The Great Recession and shifting political priorities have driven down levels of state funding for just about everything, from education to social services. Few institutions have been hit as hard as museums.

According to the Legislative Budget and Finance Committee, state funding of non-state-owned museums declined from $29.3 million in the 2005-2006 fiscal year to $2.7 million in 2011-2012. Over the same period, funding for 26 state-operated museums and historic sites has fallen from $39.8 million to $26 million.

The reductions have had predictable results - reduced staff, fewer operating hours, fewer exhibits, more staff time spent on fundraising, and so on. They also have resulted in a study by the Legislative Budget and Finance Committee that offers some insight and one especially key recommendation to put museums on firmer footing.

The committee's survey of museum directors, for example, found that the chief concern was not money alone but predictable budgeting. That produced a recommendation for multi-year budget appropriations for museums.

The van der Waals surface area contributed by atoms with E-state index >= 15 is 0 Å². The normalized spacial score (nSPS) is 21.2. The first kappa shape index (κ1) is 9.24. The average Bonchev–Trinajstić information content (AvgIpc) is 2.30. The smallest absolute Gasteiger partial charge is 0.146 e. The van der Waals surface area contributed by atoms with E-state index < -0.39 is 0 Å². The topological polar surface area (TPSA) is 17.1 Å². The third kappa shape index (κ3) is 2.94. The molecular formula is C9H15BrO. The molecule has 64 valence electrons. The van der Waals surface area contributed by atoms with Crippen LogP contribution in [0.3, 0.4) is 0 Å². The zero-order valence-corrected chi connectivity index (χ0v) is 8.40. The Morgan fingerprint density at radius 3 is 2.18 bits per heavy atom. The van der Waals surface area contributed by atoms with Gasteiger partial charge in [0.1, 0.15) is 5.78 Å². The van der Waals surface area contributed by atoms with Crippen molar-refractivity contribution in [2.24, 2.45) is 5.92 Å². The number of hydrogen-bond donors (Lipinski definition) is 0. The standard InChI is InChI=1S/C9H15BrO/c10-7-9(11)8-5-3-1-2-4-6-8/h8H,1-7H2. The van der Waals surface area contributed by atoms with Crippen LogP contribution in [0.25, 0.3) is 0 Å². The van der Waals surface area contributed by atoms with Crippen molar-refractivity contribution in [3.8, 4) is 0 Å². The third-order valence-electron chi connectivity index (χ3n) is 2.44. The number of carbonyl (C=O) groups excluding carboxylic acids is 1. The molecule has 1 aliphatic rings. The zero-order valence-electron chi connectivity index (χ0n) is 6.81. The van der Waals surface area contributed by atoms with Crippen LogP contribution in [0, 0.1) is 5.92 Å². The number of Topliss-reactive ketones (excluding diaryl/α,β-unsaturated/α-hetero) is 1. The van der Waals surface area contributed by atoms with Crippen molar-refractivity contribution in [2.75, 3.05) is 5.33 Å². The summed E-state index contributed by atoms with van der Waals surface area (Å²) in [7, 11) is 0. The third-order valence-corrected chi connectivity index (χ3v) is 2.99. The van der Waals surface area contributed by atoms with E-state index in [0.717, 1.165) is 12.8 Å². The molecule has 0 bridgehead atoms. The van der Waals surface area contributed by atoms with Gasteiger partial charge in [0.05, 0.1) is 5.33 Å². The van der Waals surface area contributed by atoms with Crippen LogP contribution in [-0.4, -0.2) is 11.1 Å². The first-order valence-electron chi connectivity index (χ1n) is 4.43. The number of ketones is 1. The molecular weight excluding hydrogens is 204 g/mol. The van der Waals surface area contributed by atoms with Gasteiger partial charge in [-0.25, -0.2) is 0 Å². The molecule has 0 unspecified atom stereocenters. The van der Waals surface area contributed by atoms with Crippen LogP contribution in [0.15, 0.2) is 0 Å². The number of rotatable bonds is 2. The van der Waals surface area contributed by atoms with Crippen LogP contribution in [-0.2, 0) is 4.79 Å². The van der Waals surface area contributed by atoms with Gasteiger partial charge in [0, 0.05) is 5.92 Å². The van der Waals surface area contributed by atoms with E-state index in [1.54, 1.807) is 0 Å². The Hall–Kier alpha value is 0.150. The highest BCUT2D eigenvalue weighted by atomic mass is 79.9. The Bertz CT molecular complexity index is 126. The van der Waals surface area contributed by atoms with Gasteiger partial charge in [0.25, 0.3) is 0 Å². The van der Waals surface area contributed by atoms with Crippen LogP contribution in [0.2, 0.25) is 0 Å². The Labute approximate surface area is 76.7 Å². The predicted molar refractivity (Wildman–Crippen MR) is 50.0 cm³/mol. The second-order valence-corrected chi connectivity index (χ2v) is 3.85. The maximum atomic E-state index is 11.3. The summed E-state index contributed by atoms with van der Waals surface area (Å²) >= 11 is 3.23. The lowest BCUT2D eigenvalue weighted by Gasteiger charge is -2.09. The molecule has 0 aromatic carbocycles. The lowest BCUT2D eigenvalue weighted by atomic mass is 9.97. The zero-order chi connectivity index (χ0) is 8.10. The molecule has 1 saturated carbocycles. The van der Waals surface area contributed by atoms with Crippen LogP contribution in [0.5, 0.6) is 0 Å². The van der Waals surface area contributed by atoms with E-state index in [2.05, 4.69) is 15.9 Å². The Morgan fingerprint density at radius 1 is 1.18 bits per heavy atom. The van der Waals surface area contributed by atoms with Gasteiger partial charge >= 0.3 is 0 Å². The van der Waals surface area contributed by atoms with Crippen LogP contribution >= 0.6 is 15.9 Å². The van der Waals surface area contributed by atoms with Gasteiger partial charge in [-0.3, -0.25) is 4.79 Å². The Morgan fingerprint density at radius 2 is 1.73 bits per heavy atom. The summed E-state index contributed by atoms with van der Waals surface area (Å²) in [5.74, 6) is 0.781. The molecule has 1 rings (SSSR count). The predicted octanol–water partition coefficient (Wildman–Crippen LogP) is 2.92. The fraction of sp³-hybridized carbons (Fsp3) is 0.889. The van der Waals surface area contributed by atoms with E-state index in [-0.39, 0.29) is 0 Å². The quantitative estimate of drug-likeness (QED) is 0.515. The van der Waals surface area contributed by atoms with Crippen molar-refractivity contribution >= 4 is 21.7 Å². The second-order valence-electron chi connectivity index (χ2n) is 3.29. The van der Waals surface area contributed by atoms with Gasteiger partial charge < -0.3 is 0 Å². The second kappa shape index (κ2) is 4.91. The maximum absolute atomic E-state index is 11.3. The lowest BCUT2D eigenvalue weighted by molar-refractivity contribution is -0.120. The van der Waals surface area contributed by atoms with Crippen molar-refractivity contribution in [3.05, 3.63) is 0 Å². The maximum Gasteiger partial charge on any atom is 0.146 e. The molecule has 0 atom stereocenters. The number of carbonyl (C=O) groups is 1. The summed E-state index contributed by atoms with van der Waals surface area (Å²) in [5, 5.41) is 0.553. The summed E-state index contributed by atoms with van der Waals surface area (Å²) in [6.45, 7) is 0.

Also, the committee recommended better coordination and oversight for grants that are used for purposes other than operations funding. It found that grants often violate state law and regulations, and that there is little coordination among three state agencies that offer museum grants.

The key recommendation, though, was to use the models available from other states to establish a dedicate state-level source of museum funding.

Minnesota dedicates a percentage of sales tax revenue to museums. Arizona uses a portion of business filing fees. California and Tennessee dedicate a portion of license plate revenues. West Virginia and Colorado use some gambling revenue. Texas uses interest from a museum trust and license plate revenue. New Jersey uses a piece of its hotel tax. Alabama and Virginia use income tax check-offs.

Pennsylvania lawmakers should help to stabilize funding for museums through predictable budgeting and a dedicated revenue source.